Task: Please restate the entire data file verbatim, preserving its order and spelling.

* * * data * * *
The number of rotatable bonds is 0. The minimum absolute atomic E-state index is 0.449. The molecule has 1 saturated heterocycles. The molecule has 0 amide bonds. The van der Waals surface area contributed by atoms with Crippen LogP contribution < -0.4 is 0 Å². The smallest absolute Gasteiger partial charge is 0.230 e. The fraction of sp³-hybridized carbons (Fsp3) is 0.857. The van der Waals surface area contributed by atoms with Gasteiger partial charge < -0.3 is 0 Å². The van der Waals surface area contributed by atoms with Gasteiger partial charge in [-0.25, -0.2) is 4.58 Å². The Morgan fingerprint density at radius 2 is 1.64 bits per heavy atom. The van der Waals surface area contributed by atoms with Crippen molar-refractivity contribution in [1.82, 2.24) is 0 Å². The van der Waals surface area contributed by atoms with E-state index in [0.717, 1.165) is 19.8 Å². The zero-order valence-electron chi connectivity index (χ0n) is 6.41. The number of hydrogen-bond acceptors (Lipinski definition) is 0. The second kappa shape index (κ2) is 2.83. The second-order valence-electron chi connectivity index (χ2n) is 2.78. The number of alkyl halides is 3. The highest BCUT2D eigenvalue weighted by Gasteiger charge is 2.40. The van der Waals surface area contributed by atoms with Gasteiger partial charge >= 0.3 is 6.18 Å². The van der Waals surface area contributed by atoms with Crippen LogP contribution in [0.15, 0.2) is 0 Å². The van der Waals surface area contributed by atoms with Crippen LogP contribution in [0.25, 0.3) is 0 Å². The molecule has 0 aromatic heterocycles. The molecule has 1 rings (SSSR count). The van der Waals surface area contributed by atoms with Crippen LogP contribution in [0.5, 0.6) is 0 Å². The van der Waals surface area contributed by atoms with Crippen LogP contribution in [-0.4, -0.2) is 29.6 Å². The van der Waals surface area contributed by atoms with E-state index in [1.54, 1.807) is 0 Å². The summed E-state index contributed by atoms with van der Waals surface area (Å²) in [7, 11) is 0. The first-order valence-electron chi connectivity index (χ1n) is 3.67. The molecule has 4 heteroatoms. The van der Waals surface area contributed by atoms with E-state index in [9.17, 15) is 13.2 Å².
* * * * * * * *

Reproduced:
The number of rotatable bonds is 0. The minimum absolute atomic E-state index is 0.449. The molecule has 1 saturated heterocycles. The molecule has 0 amide bonds. The van der Waals surface area contributed by atoms with Crippen LogP contribution < -0.4 is 0 Å². The smallest absolute Gasteiger partial charge is 0.230 e. The fraction of sp³-hybridized carbons (Fsp3) is 0.857. The van der Waals surface area contributed by atoms with Gasteiger partial charge < -0.3 is 0 Å². The van der Waals surface area contributed by atoms with Gasteiger partial charge in [-0.25, -0.2) is 4.58 Å². The Morgan fingerprint density at radius 2 is 1.64 bits per heavy atom. The van der Waals surface area contributed by atoms with Crippen molar-refractivity contribution in [1.82, 2.24) is 0 Å². The van der Waals surface area contributed by atoms with E-state index in [0.717, 1.165) is 19.8 Å². The zero-order valence-electron chi connectivity index (χ0n) is 6.41. The number of hydrogen-bond acceptors (Lipinski definition) is 0. The second kappa shape index (κ2) is 2.83. The second-order valence-electron chi connectivity index (χ2n) is 2.78. The number of alkyl halides is 3. The highest BCUT2D eigenvalue weighted by Gasteiger charge is 2.40. The van der Waals surface area contributed by atoms with Gasteiger partial charge >= 0.3 is 6.18 Å². The van der Waals surface area contributed by atoms with Crippen LogP contribution in [0.15, 0.2) is 0 Å². The van der Waals surface area contributed by atoms with Crippen LogP contribution in [0.25, 0.3) is 0 Å². The molecule has 0 aromatic heterocycles. The molecule has 1 rings (SSSR count). The van der Waals surface area contributed by atoms with Crippen LogP contribution in [0.5, 0.6) is 0 Å². The van der Waals surface area contributed by atoms with Crippen LogP contribution in [-0.4, -0.2) is 29.6 Å². The van der Waals surface area contributed by atoms with E-state index in [1.54, 1.807) is 0 Å². The summed E-state index contributed by atoms with van der Waals surface area (Å²) in [7, 11) is 0. The first-order valence-electron chi connectivity index (χ1n) is 3.67. The molecule has 4 heteroatoms. The van der Waals surface area contributed by atoms with E-state index in [9.17, 15) is 13.2 Å².